The importance of teaching children math and science from an early age has always been stressed. Children are naturally curious which makes them ideally suited for exploring their world around them through activities and projects that inject math and science with fun. As a result, they can take their new knowledge outside of the classroom and apply it to their everyday life. Additionally, young children are extremely creative and receptive, therefore, by early exposure to math and science fundamentals, these students are bolstered with problem-solving skills that they can utilize in the future.
To this end, Rensselaer Polytechnic Institute’s Center for Earthquake Engineering Simulation (CEES) has set up a test program in K-12 Engineering Education that took place on January 28th, 2011, at the New York State Museum in Albany, NY. Over fifty fifth-graders from local school, Thomas O’Brien Academy of Science and Technology, K-5 Magnet School, City School District of Albany, NY, participated in this program. Most of children that took part in this program are from an inner-city neighborhood and a majority of them represented groups that are typically underrepresented and underserved in science and technology.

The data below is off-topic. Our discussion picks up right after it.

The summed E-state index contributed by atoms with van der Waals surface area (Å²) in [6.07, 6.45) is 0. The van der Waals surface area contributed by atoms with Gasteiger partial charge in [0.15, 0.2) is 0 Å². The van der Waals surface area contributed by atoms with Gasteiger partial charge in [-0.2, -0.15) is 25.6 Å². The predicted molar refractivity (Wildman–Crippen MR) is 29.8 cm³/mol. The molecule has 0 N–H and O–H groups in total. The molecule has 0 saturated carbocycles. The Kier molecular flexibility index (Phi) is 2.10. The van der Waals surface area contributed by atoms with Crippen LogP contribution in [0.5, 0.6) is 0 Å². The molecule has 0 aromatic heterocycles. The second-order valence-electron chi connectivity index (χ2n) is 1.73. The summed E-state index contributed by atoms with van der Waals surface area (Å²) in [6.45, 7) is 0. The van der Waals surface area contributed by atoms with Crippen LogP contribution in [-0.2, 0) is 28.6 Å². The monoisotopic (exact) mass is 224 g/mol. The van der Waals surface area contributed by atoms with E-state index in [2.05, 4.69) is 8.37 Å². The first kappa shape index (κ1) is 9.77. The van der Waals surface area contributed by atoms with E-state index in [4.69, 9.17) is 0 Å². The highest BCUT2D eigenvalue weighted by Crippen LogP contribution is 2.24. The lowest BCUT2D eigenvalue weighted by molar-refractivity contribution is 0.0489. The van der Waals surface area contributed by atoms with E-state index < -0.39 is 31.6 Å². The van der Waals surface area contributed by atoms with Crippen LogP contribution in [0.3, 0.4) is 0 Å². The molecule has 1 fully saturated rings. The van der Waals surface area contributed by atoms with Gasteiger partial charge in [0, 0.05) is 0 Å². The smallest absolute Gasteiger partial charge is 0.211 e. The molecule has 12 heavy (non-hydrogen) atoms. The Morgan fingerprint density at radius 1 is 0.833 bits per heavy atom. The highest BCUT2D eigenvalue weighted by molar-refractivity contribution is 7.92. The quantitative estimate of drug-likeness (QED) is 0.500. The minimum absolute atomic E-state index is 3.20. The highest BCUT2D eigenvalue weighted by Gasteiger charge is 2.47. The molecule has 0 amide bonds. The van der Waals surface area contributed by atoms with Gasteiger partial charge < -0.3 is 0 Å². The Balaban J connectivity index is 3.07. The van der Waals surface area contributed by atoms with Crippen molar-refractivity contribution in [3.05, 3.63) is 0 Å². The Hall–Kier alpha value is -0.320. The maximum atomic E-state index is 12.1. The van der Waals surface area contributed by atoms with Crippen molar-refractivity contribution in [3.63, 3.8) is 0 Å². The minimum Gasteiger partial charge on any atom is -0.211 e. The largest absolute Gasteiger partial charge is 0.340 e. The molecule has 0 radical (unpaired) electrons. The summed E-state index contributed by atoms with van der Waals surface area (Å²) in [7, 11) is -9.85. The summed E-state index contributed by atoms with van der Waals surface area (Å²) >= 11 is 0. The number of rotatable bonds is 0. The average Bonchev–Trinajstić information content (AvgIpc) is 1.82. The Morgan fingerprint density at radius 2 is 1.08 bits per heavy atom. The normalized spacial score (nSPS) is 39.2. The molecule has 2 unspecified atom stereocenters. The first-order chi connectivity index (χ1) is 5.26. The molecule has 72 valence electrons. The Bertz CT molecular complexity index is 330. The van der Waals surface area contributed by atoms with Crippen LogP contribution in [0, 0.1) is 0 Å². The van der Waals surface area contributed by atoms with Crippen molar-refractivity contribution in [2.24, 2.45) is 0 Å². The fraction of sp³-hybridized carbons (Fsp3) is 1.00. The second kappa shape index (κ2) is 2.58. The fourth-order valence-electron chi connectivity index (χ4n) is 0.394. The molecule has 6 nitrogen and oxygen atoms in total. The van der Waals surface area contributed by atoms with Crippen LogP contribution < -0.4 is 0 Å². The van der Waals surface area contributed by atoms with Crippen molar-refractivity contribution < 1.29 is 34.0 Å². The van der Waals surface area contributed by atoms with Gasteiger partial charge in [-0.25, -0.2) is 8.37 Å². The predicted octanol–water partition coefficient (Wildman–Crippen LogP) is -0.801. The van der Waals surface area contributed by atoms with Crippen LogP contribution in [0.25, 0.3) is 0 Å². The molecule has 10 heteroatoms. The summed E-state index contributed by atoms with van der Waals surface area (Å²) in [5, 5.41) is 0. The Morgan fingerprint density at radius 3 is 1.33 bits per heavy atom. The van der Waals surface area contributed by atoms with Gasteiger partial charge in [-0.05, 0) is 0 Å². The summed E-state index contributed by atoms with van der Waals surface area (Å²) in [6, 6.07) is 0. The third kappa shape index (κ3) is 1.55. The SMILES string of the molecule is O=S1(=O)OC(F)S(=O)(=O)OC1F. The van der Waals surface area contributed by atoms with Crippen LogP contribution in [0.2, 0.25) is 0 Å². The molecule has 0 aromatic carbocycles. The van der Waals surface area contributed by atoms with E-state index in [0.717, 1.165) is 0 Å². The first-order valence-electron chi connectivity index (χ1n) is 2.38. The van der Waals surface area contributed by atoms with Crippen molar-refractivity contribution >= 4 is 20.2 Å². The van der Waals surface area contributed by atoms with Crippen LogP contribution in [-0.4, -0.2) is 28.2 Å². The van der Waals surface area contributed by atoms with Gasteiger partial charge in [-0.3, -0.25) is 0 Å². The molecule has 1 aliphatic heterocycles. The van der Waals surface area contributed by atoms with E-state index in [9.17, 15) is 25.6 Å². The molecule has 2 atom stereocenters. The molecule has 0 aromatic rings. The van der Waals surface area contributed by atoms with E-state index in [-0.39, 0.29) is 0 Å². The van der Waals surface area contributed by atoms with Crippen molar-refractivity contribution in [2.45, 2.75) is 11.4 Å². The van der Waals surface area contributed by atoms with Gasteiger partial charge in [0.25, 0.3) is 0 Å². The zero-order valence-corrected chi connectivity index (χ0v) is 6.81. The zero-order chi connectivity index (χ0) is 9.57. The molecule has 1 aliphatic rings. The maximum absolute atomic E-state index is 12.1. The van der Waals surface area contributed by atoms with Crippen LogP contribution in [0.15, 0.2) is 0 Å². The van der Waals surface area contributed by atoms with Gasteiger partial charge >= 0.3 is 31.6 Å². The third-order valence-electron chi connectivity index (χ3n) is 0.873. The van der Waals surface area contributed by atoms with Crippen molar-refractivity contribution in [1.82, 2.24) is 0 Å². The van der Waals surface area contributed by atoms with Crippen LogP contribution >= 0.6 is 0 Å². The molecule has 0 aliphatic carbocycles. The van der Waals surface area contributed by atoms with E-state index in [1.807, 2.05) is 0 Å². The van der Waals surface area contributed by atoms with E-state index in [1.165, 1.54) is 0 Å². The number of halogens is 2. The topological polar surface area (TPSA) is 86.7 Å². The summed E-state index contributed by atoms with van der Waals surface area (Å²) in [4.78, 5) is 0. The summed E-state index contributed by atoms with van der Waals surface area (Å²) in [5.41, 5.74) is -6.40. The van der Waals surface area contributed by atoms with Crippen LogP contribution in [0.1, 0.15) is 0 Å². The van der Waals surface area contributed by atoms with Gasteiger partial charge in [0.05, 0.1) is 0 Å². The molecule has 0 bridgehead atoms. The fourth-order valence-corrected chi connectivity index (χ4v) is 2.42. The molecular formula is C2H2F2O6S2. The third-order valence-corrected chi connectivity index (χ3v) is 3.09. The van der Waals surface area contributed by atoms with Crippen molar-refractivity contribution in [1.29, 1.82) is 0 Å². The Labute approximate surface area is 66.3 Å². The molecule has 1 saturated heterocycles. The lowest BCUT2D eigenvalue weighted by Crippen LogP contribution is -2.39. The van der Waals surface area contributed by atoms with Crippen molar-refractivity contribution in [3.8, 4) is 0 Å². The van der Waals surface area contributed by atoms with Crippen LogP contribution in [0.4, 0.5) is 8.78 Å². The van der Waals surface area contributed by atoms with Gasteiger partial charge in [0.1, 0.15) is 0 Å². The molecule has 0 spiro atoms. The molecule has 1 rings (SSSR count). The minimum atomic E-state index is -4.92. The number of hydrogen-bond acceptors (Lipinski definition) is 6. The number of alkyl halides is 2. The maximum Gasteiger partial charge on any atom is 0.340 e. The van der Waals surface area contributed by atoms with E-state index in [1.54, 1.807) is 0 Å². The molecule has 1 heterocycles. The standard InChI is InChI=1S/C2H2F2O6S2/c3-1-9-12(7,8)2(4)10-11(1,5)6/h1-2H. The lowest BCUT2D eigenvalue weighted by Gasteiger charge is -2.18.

As part of this pilot program, Dr. Victoria Bennett presented an introductory look at Earthquake Simulation research and explained the role of civil engineers in community development and scientific research. After that, students took part in a “Make Your Own Earthquake” activity where they could jump and an accelerometer would record the vibrations of their ‘earthquake.’ The students also created their own miniature retaining wall models to test on RPI’s mini-centrifuge.
By offering the opportunity to experience hands-on scientific processes and to learn about civil engineering, these students gained insight into what skills and knowledge are necessary to become a civil engineer in the future and are perhaps encouraged to continue to focus on math and science in school.